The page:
Nicotine Gum (Generic Nicorette) - Product information and Uses
Nicotine gum is a kind of chewing gum that delivers nicotine to the body. It is used as an aid in nicotine replacement therapy (NRT), a process for smoking cessation and quitting smokeless tobacco. The nicotine is delivered to the bloodstream through absorption by the tissues of the mouth.
Nicotine gum is currently available over-the-counter medication in Europe, the US and elsewhere. The pieces are usually available in individual foil packages and come in various flavors. Nicotine content is usually either 2 or 4 mg of nicotine, roughly the nicotine content of 1 or 2 cigarettes, with the appropriate content and dosage depending on the smoking habits of the user.
Nicotine Gum - Availability And Packaging
Nicotine Gum is available as Nicorette Gum which is packaged in gums of 2 mg and 4 mg. Well known brands include Nicoderm, Nicorette, Nicogum, Nicotex and Nicotinell.
Nicotine Gum (Generic Nicorette) - Dosage
Generic Nicorette Gum should not be used less than 15 minutes after eating or drinking, as this will reduce absorption. Persons undergoing Nicotine Gum Therapy are directed to chew the gum until it softens and produces a tingling sensation or "peppery" taste. The gum is then "parked," or tucked, in between the cheek and gums. When the tingling ends the gum is chewed again until it returns, and is then re-parked in a new location. These steps are repeated until the gum is depleted of nicotine ( which takes about 30 minutes) or the craving dissipates.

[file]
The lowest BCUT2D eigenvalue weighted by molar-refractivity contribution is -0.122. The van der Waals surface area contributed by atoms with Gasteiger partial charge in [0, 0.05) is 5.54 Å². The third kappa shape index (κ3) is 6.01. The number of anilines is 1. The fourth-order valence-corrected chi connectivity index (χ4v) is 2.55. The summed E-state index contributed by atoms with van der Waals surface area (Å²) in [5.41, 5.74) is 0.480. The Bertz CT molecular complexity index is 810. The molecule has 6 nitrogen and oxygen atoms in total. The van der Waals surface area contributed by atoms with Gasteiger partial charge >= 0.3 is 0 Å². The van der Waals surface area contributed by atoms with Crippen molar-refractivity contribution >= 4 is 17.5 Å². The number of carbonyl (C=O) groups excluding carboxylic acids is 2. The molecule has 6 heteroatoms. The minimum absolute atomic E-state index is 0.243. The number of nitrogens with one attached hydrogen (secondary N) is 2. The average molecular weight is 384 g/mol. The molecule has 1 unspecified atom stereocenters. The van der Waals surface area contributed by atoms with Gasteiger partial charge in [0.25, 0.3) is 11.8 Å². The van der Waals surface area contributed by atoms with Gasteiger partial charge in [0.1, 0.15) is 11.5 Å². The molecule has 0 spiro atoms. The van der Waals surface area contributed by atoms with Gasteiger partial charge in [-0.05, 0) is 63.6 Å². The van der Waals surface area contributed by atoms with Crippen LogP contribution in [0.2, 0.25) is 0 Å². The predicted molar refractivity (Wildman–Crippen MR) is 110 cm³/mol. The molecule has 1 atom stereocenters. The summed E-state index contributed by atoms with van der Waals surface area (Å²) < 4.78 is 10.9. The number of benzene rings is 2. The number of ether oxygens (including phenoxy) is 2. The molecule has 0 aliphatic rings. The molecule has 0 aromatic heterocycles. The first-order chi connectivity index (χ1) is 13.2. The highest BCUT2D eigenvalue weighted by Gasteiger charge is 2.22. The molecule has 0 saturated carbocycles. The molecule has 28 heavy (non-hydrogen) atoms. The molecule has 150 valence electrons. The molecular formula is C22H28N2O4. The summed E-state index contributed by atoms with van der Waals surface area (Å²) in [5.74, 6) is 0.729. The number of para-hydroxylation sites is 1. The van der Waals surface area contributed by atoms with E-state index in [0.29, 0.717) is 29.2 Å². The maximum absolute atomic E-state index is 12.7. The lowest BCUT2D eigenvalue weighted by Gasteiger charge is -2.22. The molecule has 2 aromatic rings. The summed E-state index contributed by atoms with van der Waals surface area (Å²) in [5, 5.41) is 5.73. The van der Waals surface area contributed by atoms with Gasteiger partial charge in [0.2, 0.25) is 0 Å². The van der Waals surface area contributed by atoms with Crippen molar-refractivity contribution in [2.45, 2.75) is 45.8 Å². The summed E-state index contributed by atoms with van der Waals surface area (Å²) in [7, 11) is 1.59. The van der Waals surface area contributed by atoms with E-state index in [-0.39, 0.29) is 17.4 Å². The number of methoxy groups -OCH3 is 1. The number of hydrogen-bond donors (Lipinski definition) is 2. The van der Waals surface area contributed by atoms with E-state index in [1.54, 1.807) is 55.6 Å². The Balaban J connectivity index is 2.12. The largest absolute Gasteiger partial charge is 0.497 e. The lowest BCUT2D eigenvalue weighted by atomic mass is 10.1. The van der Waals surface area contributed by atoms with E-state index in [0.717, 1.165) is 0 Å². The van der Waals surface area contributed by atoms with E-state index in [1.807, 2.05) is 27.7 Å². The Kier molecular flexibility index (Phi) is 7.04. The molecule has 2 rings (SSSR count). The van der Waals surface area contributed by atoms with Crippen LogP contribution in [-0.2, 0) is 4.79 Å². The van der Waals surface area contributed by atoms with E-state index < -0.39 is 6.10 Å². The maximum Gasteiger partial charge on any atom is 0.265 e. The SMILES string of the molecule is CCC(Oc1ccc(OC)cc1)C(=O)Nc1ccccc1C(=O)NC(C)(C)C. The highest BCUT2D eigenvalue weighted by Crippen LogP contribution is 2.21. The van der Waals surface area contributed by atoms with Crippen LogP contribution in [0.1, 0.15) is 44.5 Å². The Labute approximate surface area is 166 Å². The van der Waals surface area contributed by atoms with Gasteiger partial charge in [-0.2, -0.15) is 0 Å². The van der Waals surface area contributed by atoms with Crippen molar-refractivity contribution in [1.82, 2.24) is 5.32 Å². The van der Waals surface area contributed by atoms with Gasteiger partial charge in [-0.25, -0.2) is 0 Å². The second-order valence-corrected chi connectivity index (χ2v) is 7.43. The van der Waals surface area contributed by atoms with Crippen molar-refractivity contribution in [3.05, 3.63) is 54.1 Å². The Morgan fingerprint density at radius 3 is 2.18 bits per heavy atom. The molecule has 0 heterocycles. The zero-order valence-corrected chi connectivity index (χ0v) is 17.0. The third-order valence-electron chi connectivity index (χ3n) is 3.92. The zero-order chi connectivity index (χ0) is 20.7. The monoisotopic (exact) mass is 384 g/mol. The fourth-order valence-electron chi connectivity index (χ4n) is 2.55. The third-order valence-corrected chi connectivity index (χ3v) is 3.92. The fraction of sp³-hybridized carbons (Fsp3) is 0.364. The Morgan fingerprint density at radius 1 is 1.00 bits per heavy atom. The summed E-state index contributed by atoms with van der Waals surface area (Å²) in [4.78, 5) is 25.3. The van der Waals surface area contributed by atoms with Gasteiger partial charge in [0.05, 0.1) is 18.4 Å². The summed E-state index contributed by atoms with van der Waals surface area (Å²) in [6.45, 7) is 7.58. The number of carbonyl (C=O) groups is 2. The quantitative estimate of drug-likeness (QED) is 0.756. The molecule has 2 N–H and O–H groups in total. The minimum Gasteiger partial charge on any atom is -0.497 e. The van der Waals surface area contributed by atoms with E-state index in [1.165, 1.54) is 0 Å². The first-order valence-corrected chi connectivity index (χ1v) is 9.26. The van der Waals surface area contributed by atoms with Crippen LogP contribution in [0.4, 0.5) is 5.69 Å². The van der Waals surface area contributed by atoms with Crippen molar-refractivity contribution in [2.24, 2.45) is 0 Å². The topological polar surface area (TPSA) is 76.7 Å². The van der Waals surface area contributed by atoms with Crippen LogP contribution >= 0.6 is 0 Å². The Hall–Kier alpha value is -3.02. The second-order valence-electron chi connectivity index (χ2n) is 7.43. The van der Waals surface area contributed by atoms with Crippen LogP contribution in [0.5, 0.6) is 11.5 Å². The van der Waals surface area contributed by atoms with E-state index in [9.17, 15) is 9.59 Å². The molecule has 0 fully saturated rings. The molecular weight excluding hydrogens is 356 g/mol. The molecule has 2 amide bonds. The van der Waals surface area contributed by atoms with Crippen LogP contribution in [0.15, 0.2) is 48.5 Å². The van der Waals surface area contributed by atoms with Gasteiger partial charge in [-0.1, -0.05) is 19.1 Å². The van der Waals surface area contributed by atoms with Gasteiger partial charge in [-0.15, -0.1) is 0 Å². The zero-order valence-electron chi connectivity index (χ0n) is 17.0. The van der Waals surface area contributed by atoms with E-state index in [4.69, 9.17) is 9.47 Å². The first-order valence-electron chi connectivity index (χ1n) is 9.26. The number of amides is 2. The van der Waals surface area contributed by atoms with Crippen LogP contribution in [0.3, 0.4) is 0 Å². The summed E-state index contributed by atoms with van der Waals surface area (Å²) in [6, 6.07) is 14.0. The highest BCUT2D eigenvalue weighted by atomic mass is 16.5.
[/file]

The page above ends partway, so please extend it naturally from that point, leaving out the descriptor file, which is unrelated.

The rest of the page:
The recommended dosage is as follows:
Weeks 1-6: 1 piece every 1 to 2 hours;
weeks 7-9: 1 piece every 2 to 4 hours;
weeks 10-12: 1 piece every 4â€“8 hours;
You should consume no more than 24 pieces per day. Do not use for longer than 12 weeks. Pregnant women should neither smoke nor use NRT. Light smokers should use the 2 mg and heavy smokers the 4 mg; size of gum is the same for both doses.When used properly, about 3 mg is absorbed into the bloodstream from the 4 mg gum, and 1 mg from the 2 mg gum.
Health Effects of Nicotine
Nicotine is a vasoconstrictor which means it constricts arteries, making it harder for the heart to pump blood through the body. Repeated nicotine exposure contributes to accelerated coronary artery disease, acute cardiac ischemic events, and hypertension. Additionally, studies have shown that nicotine exposure contributes to stroke, peptic ulcer disease, and esophageal reflux. Further, nicotine may cause wounds to heal more slowly and may be associated with reproductive toxicity
Moreover, nicotine can cause the body to release its stores of fat and cholesterol into the blood.Nicotine has been correlated in vitro with increased expression of a gene associated with oral cancer. There is no doubt however about the harmful effects of smoking, so smokers should make every effort to quit.
Side Effects of Nicotine Gum (Generic Nicorette)
The side effects of Generic Nicorette gum are described below:
Muscle control: Two unpleasant symptoms which affect some new users, and existing users who make excessive use of nicotine gum, are hiccups and a perceived constriction of the throat muscles, as accidental swallowing of saliva containing high amounts of nicotine may cause irritation.
Gum disease: Prolonged nicotine chewing gum use may also cause gum disease. Nicotine constricts blood vessels, including those of the gums, which has led to speculation that long-term use of nicotine gum may contribute to risk for gum disease.
Birth defects: Women who use nicotine gum and patches during the early stages of pregnancy face an increased risk of having babies with birth defects.